Wednesday, August 19, 2009

Sultry Summer Heat

Originally uploaded by whatstepheats
It's finally here, the summer we were all anticipating. As if it was our collective birthright!

(You know, right alongside life, liberty, the pursuit of the nebulous concept of happiness, and all that jazz.)

Wonder if all these vocal and vacant 'birthers' would grant those same rights to our Commander in Chief?

Anyhoo, this year we did our summer excursion thing at the tail end of the rainy season, which extended from April through the end of July here in New England. That translated into a drive up to Ogunquit, Maine by way of Boston and Revere Beach. It rained only one day (give or take) in Ogunquit, a place we'd not visited before and likely will not again, at least during the peak asshole season.
I tell you - it was teeming with tourists, and not in a good way. Think too many Disneyland-type families, but snobbier and more self-entitled. Yuck.
Plus, if you think it's hard to find flavorful and spicy food here in Little Rhody, do not venture farther north! I mean it when I say they think MILK is spicy. It became my mantra on the trip. I'd sit down to a meal with my man, and before I could even utter it, he'd say, "People here think milk is spicy!" Got to love that man...I sure do.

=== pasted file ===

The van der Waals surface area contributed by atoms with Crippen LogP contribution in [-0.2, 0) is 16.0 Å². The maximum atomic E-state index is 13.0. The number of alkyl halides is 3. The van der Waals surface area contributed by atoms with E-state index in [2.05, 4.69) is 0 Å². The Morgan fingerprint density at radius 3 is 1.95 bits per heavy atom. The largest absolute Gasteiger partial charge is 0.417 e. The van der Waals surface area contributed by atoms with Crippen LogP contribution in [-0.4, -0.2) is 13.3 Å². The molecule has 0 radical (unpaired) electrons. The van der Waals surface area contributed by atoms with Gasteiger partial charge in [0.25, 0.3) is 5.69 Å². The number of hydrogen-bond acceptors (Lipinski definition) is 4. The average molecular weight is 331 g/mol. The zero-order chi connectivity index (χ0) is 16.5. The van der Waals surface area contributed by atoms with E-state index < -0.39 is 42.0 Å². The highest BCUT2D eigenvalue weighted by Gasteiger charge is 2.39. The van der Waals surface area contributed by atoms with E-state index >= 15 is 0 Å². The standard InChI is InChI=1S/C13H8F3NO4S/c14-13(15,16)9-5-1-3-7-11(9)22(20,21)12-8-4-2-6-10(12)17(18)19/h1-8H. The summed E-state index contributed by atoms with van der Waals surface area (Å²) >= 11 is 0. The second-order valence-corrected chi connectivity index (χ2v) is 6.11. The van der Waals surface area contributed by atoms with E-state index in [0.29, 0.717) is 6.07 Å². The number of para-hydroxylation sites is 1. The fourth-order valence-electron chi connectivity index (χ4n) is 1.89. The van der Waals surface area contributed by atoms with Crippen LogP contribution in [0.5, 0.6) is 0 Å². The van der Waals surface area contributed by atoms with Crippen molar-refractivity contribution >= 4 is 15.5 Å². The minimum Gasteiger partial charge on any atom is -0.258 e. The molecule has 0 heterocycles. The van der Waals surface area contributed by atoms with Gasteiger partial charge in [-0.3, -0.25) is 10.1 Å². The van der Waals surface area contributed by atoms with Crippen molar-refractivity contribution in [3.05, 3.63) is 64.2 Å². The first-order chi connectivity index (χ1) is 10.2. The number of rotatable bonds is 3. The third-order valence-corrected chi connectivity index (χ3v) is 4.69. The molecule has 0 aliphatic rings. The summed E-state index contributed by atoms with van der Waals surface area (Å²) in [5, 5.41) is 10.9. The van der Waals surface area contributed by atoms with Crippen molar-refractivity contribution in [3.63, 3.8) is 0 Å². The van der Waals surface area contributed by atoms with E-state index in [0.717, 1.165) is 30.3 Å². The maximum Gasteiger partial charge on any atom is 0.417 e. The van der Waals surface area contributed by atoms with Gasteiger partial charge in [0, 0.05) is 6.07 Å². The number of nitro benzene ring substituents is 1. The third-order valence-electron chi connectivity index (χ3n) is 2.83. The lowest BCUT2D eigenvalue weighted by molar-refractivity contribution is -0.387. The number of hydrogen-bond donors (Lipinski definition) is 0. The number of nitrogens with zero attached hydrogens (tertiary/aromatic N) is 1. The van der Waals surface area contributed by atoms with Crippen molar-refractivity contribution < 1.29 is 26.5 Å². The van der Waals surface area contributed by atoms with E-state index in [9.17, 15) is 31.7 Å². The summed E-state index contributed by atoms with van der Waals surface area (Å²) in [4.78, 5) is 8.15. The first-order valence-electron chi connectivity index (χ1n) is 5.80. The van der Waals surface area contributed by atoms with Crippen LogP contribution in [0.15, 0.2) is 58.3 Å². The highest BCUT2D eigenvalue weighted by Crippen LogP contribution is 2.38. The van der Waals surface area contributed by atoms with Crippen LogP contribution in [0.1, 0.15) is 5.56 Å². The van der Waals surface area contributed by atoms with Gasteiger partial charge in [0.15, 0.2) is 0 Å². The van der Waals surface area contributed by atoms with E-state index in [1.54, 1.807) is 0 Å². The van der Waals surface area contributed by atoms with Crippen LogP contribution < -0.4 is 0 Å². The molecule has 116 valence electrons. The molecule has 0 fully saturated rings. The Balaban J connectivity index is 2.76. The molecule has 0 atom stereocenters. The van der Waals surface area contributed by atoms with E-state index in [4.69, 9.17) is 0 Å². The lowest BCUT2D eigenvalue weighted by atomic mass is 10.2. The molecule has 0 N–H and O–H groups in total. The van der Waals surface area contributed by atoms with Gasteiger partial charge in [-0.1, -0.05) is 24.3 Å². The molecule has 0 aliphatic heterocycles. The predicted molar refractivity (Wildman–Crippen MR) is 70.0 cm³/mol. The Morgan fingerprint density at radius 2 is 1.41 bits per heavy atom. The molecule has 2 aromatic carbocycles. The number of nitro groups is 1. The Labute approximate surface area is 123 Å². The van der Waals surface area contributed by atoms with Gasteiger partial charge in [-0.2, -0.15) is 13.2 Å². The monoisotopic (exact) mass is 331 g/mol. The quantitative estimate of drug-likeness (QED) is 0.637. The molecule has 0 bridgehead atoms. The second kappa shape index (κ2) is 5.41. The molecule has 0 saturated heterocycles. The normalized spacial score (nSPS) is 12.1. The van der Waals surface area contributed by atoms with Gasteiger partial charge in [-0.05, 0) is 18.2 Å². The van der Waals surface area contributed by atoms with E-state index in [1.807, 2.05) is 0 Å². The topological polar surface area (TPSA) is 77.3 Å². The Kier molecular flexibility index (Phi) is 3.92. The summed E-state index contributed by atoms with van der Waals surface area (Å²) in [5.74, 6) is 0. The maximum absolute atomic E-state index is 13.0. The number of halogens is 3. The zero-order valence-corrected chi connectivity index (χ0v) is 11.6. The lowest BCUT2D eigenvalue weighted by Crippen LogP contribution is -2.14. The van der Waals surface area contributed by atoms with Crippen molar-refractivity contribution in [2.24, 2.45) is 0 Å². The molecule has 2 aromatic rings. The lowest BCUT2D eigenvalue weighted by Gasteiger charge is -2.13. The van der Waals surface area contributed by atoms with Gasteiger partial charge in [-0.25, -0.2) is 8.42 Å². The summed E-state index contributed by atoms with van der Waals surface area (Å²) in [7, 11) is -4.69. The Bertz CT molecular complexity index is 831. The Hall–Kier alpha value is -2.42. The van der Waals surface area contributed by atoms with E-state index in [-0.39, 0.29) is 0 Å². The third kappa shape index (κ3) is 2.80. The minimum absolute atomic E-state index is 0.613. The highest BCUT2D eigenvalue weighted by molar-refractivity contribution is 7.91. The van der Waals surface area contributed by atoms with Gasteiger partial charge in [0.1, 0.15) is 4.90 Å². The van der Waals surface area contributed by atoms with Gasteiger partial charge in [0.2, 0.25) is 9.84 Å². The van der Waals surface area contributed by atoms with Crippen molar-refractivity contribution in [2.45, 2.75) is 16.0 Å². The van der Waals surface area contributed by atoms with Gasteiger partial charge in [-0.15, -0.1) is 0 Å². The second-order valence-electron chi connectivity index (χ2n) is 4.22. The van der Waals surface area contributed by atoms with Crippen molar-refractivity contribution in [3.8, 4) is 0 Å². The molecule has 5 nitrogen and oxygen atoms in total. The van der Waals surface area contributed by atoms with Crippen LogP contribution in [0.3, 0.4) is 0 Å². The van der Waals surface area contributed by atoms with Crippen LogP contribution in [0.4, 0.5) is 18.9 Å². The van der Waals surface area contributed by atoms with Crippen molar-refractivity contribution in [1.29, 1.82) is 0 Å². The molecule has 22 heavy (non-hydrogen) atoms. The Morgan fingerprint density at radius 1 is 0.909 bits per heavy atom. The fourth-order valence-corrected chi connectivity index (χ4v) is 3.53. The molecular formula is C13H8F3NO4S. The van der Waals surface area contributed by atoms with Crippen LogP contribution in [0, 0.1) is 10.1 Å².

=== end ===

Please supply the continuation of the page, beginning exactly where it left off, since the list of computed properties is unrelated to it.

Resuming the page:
(Poor guy is suffering from some sort of summer sniffles and sore throat today. I've made him a big hearty pot of soup with a bounty of fresh veggies, plus some lentils and chicken thrown in for, you know, good measure and protein. I loaded him up with mega doses of Vitamin C and Sugar Free Cold Eeze, and put him to bed, tearing him away from his marathon of serial killer documentaries. For now.)